4 years ago, one of my French friend came to Ho Chi Minh City, went on her food adventure, at the same time explore the culture. So that, before leaving, she said to me, “I love everything about the country from the fascinating history to the people, the sights, the sounds and the distinctly Asian smells.” I did not forget asking her if she had found the perfect rice paper rolls, and through her food story, I knew she was not disappointed.
She had gone to almost main regions of Vietnam, tried all local specialties, talked with people she met on her way, captured all moments of sight and time. However, more than all of this, her most important food adventure on this trip was her quest for the perfect rice paper roll. In the name of research and rice paper roll lovers around the world over her sampled hundreds (if not thousands) to find perfection. That might be a slight exaggeration but you get the point and she did find perfection. Every single ingredient in this dish from fresh veggies, dipping sauce, meat and prawn, contents both sweetness, sourness, acridness, and saltiness.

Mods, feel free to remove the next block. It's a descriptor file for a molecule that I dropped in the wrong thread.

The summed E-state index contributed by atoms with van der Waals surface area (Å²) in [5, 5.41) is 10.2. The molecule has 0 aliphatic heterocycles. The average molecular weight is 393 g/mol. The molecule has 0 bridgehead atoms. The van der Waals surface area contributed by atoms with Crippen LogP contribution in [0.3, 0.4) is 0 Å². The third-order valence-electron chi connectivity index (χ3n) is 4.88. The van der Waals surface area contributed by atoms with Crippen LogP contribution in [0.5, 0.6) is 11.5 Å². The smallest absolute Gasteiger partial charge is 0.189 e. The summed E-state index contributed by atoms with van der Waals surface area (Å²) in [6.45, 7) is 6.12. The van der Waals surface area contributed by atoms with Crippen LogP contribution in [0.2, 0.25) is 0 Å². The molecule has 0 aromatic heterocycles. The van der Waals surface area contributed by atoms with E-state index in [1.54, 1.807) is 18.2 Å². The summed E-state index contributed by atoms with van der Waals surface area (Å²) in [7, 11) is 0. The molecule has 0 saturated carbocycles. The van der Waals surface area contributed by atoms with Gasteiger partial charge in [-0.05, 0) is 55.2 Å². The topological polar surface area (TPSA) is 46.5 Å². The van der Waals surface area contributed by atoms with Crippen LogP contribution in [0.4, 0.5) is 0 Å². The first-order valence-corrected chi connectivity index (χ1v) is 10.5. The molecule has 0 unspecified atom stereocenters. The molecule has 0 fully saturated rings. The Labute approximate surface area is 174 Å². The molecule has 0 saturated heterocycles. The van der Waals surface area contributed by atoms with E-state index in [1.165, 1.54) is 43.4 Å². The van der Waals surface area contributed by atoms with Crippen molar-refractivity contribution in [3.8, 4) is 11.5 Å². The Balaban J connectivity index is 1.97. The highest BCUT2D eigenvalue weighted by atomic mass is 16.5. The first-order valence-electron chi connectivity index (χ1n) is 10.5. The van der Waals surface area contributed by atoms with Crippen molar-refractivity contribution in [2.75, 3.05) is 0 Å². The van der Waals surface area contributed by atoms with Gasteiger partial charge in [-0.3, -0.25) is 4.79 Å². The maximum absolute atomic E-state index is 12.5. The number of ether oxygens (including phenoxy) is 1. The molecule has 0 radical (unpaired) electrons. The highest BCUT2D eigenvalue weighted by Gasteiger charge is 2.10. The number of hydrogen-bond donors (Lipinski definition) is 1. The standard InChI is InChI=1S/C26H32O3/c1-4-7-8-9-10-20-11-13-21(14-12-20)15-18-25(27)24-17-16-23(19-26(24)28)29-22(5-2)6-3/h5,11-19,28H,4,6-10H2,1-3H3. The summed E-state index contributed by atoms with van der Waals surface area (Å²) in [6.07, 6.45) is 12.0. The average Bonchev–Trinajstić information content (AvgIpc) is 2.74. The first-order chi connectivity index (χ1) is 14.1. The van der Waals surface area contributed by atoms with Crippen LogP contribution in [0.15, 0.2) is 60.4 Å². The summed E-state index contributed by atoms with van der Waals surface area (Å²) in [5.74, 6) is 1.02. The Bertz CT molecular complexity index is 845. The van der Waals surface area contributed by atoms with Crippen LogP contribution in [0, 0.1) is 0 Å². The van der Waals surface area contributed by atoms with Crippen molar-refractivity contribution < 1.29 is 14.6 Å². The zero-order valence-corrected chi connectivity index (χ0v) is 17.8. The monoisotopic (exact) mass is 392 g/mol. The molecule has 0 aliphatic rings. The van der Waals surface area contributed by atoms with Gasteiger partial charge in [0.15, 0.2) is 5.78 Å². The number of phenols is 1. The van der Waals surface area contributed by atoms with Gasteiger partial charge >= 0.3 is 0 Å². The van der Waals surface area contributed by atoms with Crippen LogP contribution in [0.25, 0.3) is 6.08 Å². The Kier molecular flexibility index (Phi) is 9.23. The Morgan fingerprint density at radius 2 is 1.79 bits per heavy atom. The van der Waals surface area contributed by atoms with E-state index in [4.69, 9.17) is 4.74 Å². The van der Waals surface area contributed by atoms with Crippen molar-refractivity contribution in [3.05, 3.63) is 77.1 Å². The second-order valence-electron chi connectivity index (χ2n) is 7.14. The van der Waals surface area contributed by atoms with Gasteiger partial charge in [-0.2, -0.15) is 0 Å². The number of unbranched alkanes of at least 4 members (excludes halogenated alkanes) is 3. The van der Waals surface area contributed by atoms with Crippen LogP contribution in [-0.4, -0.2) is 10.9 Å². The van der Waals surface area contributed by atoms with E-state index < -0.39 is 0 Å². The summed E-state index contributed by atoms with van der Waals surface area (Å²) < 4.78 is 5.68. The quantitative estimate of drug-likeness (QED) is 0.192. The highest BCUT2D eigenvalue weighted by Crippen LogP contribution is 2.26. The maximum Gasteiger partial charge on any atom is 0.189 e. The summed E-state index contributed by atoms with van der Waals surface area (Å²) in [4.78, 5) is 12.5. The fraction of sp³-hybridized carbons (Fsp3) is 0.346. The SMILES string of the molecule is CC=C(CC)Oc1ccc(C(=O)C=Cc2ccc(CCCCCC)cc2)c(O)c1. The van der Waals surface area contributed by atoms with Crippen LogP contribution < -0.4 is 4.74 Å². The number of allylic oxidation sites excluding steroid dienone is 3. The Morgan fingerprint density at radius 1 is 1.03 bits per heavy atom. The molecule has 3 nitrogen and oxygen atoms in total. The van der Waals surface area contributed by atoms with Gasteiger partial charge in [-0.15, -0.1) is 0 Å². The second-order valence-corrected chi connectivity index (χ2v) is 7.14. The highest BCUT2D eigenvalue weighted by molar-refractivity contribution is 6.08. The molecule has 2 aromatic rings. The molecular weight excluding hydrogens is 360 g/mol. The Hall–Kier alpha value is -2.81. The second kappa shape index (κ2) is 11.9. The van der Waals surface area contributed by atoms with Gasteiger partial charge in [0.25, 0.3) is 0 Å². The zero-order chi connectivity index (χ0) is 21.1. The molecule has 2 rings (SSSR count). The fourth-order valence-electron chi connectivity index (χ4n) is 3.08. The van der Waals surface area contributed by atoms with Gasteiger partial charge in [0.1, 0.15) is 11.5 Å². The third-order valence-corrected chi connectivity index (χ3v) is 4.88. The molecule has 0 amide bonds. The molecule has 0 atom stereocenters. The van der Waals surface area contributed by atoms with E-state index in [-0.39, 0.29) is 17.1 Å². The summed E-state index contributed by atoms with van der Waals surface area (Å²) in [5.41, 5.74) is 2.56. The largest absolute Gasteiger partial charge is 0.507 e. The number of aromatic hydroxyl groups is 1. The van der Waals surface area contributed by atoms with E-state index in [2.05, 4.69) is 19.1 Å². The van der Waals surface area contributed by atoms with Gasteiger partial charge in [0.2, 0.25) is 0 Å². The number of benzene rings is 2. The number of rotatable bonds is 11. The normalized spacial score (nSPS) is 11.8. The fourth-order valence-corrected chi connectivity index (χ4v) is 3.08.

In general, the spring roll-like combination of rice paper, salad, noodles, shrimp and/or pork is rather bland which I take it to mean – super healthy! There’s not a single drop of oil used in this recipe, and everything in it is either boiled or steamed.
All the yumminess lays in the dipping sauce, which is generally a concoction of fish sauce, lime/lemon juice/vinegar, sugar and aromatics like garlic and chili.
Rice paper comes in stiff round sheets which is softened in a shallow dish of warm water and then placed on a clean plate for some rolling action. The filling ingredients are kept simple and fresh. The key is to not over-fill and leave enough space around the sides of the rice paper for folding and rolling.
It can be considered as a family meal or in house party, and absolutely popular in restaurants. Vietnamese serve all ingredients on the table and guests have their own plate to roll for themselves. This is a very rare dish that we eat by hand. But, unlike banh xeo, you don’t ever need to worry your hand will get oily after, because as I said, there’s not a single drop of oil used in this recipe.
– Where did you try it?
– I wish I could remember. Oh my Goodness! I lost my feet when I was on some of the streets.
It was down some alley, off some street, near some park in one of the districts. That’s right, she can’t remember for the whole life what the shop or the street was called or how she would ever find it again. That’s how Vietnam streets lead you to the street food adventure. You find it by accident and lose it the same way.
The only solution is to book a holiday and do your own research!
It will be worth!
Keep in touch! Give me a buzz if you would want to discuss more about the food and recipe.